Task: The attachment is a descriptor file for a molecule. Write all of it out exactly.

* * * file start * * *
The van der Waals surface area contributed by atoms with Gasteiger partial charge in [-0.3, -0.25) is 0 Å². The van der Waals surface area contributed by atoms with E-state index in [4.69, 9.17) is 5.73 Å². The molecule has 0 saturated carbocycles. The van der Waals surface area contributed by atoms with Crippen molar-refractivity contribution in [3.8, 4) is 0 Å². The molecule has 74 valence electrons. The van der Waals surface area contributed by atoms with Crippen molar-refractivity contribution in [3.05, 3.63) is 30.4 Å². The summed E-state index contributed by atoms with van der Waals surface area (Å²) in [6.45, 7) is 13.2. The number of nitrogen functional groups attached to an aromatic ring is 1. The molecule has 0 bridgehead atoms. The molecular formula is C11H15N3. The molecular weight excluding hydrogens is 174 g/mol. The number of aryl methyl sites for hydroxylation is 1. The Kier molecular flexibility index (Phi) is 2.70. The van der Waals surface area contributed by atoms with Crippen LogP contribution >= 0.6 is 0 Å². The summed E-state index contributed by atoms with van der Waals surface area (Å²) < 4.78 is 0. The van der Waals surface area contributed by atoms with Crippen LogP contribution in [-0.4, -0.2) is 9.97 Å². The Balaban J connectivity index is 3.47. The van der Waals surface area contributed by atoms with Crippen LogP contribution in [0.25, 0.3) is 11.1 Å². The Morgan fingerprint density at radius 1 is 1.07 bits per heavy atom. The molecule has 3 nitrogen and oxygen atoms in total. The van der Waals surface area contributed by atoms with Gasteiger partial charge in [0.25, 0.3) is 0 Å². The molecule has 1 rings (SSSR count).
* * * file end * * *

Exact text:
The van der Waals surface area contributed by atoms with Gasteiger partial charge in [-0.3, -0.25) is 0 Å². The van der Waals surface area contributed by atoms with E-state index in [4.69, 9.17) is 5.73 Å². The molecule has 0 saturated carbocycles. The van der Waals surface area contributed by atoms with Crippen molar-refractivity contribution in [3.8, 4) is 0 Å². The molecule has 74 valence electrons. The van der Waals surface area contributed by atoms with Crippen molar-refractivity contribution in [3.05, 3.63) is 30.4 Å². The summed E-state index contributed by atoms with van der Waals surface area (Å²) in [6.45, 7) is 13.2. The number of nitrogen functional groups attached to an aromatic ring is 1. The molecule has 0 bridgehead atoms. The molecular formula is C11H15N3. The molecular weight excluding hydrogens is 174 g/mol. The number of aryl methyl sites for hydroxylation is 1. The Kier molecular flexibility index (Phi) is 2.70. The van der Waals surface area contributed by atoms with Crippen LogP contribution >= 0.6 is 0 Å². The summed E-state index contributed by atoms with van der Waals surface area (Å²) < 4.78 is 0. The van der Waals surface area contributed by atoms with Crippen LogP contribution in [-0.4, -0.2) is 9.97 Å². The Balaban J connectivity index is 3.47. The van der Waals surface area contributed by atoms with Crippen LogP contribution in [0.25, 0.3) is 11.1 Å². The Morgan fingerprint density at radius 1 is 1.07 bits per heavy atom. The molecule has 3 nitrogen and oxygen atoms in total. The van der Waals surface area contributed by atoms with Gasteiger partial charge in [0.25, 0.3) is 0 Å². The molecule has 1 rings (SSSR count).